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The Future of the Christian Right

Like a cold front, you could feel the defeat coming; and you did not need Dan Rather or George Gallup to prepare you. You knew it in your bones as you listened to the sound bites on the evening news: Clinton saying nothing and saying it well; Dole saying nothing and saying it poorly. It was a campaign of style rather than substance, and Bill Clinton was by far the better stylist.

In the absence of genuine issues, interest in the presidential race plummeted. According to the Committee for the Study of the American Electorate, President Clinton attracted the second lowest percentage of eligible voters since the election of John Quincy Adams. Despite an increase of seven million eligible voters over the last four years, the turnout declined in every state in the Union. As a matter of fact, in eight states, more people voted in senatorial and gubernatorial races than in the presidential race. So should we condemn Bob Dole for not attracting enough voters to avoid a decisive defeat? Should we blame him for failing to beat a scandal-ridden incumbent whom almost 60 percent of the people deemed untrustworthy?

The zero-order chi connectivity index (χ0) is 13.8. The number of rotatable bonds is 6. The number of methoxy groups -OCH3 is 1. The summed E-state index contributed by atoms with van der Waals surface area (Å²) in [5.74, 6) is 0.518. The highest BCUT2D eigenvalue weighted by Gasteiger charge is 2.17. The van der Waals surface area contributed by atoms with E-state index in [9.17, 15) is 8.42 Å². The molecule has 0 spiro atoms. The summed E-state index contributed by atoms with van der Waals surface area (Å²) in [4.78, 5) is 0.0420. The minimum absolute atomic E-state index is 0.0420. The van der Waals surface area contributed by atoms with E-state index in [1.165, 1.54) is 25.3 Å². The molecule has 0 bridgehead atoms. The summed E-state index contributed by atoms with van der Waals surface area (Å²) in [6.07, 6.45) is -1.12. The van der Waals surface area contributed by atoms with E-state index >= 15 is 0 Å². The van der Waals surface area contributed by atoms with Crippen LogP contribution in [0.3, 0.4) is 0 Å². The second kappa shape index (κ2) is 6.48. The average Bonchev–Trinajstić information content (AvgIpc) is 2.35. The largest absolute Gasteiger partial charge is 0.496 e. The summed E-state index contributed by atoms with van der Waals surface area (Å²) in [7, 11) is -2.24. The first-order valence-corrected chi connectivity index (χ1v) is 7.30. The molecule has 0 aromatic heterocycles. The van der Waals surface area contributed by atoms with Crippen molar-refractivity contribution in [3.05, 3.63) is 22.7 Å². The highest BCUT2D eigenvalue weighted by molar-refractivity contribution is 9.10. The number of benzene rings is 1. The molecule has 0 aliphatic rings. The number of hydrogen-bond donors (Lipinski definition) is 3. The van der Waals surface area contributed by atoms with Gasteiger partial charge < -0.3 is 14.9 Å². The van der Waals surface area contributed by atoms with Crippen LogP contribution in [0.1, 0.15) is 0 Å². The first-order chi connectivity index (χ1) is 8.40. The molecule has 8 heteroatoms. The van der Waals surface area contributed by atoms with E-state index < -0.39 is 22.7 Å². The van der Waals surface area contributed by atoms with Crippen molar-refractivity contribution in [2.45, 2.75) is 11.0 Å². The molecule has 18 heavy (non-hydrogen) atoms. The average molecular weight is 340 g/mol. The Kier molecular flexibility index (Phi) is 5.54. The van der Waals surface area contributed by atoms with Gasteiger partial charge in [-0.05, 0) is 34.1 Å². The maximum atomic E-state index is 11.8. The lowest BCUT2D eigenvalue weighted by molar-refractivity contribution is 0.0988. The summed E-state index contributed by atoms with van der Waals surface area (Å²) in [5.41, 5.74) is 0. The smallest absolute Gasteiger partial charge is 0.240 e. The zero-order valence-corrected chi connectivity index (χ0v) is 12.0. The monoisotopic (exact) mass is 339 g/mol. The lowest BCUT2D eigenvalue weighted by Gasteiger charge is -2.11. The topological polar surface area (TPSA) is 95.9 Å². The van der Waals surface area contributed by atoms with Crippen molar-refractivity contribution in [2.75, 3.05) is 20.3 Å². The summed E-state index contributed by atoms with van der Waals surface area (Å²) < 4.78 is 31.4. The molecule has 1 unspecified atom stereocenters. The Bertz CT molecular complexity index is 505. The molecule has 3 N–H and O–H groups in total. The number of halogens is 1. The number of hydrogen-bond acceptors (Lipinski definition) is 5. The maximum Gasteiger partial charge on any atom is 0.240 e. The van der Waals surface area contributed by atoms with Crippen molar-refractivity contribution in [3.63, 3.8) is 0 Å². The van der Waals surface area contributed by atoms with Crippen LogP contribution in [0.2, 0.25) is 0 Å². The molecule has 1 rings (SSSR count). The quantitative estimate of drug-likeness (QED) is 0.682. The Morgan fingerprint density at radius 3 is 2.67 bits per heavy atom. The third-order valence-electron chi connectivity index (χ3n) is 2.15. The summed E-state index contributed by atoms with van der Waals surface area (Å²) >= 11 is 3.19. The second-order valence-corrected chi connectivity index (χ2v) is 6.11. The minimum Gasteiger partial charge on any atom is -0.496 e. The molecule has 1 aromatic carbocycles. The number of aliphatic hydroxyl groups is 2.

No, it wasn't really Dole's fault. True, he had no message, certainly not one that appealed to the bulk of born-again Christians, who comprised fully 29 percent of the electorate. But the pro-family movement did not insist on a message. The movement's most visible leaders gave Dole a free pass on the major social...

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